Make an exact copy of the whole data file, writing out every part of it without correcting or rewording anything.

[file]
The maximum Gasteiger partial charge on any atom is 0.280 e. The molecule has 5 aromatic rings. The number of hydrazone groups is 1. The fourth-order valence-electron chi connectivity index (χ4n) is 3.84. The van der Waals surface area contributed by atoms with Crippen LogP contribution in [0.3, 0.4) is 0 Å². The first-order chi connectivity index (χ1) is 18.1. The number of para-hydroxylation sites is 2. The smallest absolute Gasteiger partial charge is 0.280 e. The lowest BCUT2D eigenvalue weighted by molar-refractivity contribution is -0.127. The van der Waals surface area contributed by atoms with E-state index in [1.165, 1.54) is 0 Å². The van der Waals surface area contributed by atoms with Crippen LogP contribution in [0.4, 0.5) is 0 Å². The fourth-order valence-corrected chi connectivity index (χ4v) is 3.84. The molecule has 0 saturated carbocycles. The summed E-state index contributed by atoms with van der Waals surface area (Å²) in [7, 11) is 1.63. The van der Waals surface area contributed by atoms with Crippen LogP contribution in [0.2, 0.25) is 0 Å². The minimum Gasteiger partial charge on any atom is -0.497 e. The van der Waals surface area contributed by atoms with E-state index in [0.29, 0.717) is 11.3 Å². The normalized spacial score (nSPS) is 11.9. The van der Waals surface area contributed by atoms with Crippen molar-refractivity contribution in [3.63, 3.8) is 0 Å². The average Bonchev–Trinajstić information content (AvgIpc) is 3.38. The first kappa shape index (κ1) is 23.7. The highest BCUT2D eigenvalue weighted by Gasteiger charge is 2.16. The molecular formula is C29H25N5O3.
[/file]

The maximum Gasteiger partial charge on any atom is 0.280 e. The molecule has 5 aromatic rings. The number of hydrazone groups is 1. The fourth-order valence-electron chi connectivity index (χ4n) is 3.84. The van der Waals surface area contributed by atoms with Crippen LogP contribution in [0.3, 0.4) is 0 Å². The first-order chi connectivity index (χ1) is 18.1. The number of para-hydroxylation sites is 2. The smallest absolute Gasteiger partial charge is 0.280 e. The lowest BCUT2D eigenvalue weighted by molar-refractivity contribution is -0.127. The van der Waals surface area contributed by atoms with E-state index in [1.165, 1.54) is 0 Å². The van der Waals surface area contributed by atoms with Crippen LogP contribution in [0.4, 0.5) is 0 Å². The fourth-order valence-corrected chi connectivity index (χ4v) is 3.84. The molecule has 0 saturated carbocycles. The summed E-state index contributed by atoms with van der Waals surface area (Å²) in [7, 11) is 1.63. The van der Waals surface area contributed by atoms with Crippen LogP contribution in [0.2, 0.25) is 0 Å². The minimum Gasteiger partial charge on any atom is -0.497 e. The van der Waals surface area contributed by atoms with E-state index in [0.29, 0.717) is 11.3 Å². The normalized spacial score (nSPS) is 11.9. The van der Waals surface area contributed by atoms with Crippen molar-refractivity contribution in [3.63, 3.8) is 0 Å². The average Bonchev–Trinajstić information content (AvgIpc) is 3.38. The first kappa shape index (κ1) is 23.7. The highest BCUT2D eigenvalue weighted by Gasteiger charge is 2.16. The molecular formula is C29H25N5O3.